21-33                                                                               21-34




The Problem of Inflation                                                                The Problem of Inflation
• Fighting inflation:                                                                   • Fighting inflation:

     The role of inflationary expectations:                                                 The role of inflationary expectations:

                                                                                             • Keynesians disagree with rapid disinflation:
     • Rapid versus gradual disinflation:
                                                                                                 – Price stickiness due to menu costs and wage stickiness due to
        – The classical prescription for disinflation is cold turkey—a                             labor contracts make adjustment slow.
          rapid and decisive reduction in money growth.
                                                                                                 – Cold turkey disinflation would cause a major recession.
            » Proponents argue that the economy will adjust fairly quickly,
              with low costs of adjustment, if a credible policy is announced                    – The strategy might fail to alter inflation expectations.
              well in advance.                                                                       » If the costs of the policy are high, the government might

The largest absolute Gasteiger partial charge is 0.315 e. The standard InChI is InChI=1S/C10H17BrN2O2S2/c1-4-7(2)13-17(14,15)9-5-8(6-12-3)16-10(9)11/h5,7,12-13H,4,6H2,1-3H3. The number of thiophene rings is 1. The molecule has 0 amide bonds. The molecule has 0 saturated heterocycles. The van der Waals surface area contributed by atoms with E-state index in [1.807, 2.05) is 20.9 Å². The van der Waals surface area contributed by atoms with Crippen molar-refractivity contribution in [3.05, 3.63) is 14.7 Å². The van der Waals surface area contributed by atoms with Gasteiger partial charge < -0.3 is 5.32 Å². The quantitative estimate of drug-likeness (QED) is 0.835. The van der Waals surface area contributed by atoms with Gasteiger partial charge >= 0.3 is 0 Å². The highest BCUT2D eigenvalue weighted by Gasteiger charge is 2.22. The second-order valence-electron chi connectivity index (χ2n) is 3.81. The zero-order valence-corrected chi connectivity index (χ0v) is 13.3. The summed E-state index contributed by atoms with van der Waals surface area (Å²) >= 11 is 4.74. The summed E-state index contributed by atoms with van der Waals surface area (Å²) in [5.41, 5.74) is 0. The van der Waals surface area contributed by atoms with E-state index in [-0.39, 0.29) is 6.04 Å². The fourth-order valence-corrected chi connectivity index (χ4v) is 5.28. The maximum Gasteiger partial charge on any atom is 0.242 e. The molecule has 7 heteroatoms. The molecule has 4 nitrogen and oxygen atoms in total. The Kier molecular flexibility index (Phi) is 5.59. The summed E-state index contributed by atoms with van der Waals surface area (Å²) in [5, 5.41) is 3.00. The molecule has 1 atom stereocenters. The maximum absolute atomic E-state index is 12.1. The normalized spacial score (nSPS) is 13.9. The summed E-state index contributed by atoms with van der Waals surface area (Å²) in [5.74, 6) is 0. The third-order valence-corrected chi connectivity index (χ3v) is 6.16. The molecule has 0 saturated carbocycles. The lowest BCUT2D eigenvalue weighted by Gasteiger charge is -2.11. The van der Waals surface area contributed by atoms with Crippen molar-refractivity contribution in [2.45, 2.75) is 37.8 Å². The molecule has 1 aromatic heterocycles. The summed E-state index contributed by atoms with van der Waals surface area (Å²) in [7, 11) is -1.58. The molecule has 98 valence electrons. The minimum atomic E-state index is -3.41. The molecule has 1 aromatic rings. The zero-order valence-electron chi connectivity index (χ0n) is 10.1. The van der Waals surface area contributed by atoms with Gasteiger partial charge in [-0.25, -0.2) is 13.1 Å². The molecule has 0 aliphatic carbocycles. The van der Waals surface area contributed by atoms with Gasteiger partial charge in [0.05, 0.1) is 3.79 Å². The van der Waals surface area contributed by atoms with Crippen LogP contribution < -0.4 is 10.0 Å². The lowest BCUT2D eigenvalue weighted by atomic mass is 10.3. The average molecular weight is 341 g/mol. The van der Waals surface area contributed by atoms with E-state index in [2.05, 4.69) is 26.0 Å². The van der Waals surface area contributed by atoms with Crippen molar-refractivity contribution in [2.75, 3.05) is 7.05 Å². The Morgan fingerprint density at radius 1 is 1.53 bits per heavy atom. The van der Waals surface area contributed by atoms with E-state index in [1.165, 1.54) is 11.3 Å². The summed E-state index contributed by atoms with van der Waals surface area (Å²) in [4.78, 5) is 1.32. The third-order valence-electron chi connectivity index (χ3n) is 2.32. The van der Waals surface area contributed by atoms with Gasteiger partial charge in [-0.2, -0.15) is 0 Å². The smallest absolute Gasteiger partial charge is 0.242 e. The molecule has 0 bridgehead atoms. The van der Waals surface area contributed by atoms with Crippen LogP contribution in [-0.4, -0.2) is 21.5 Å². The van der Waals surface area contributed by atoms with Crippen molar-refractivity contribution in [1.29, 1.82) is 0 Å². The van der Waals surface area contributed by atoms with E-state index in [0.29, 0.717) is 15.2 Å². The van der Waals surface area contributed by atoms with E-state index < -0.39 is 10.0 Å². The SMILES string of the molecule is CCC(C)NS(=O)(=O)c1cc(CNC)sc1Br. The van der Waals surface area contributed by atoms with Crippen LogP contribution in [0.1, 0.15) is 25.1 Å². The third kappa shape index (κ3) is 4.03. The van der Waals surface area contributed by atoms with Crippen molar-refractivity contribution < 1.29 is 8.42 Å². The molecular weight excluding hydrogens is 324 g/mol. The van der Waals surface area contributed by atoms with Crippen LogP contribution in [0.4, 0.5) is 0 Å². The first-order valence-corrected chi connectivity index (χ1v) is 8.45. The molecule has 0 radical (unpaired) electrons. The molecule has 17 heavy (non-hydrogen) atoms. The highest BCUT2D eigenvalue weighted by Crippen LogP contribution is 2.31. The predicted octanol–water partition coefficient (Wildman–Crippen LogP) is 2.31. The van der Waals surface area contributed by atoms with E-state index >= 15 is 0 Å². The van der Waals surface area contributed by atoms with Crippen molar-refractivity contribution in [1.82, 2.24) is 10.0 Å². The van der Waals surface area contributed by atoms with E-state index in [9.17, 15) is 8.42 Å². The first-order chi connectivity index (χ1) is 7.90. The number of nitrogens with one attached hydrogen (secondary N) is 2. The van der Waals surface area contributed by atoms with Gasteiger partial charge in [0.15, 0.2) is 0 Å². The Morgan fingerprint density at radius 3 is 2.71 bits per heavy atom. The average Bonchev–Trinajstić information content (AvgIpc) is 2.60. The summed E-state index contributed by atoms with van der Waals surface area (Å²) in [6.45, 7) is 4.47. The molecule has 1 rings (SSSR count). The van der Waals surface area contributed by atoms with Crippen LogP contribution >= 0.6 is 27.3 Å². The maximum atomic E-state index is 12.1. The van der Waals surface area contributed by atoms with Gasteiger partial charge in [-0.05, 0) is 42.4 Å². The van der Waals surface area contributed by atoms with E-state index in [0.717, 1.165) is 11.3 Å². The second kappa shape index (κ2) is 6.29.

reverse the policy.

                                                                                21-35                                                                               21-36




                                                                                                                                                                            9
The Problem of Inflation
• Fighting inflation:

     The role of inflationary expectations:

     • The Keynesian prescription for disinflation is
       gradualism:

        – A gradual approach gives prices and wages time to adjust to
          the disinflation.

        – Such a strategy will be politically sustainable because the
          costs are lower than going cold turkey.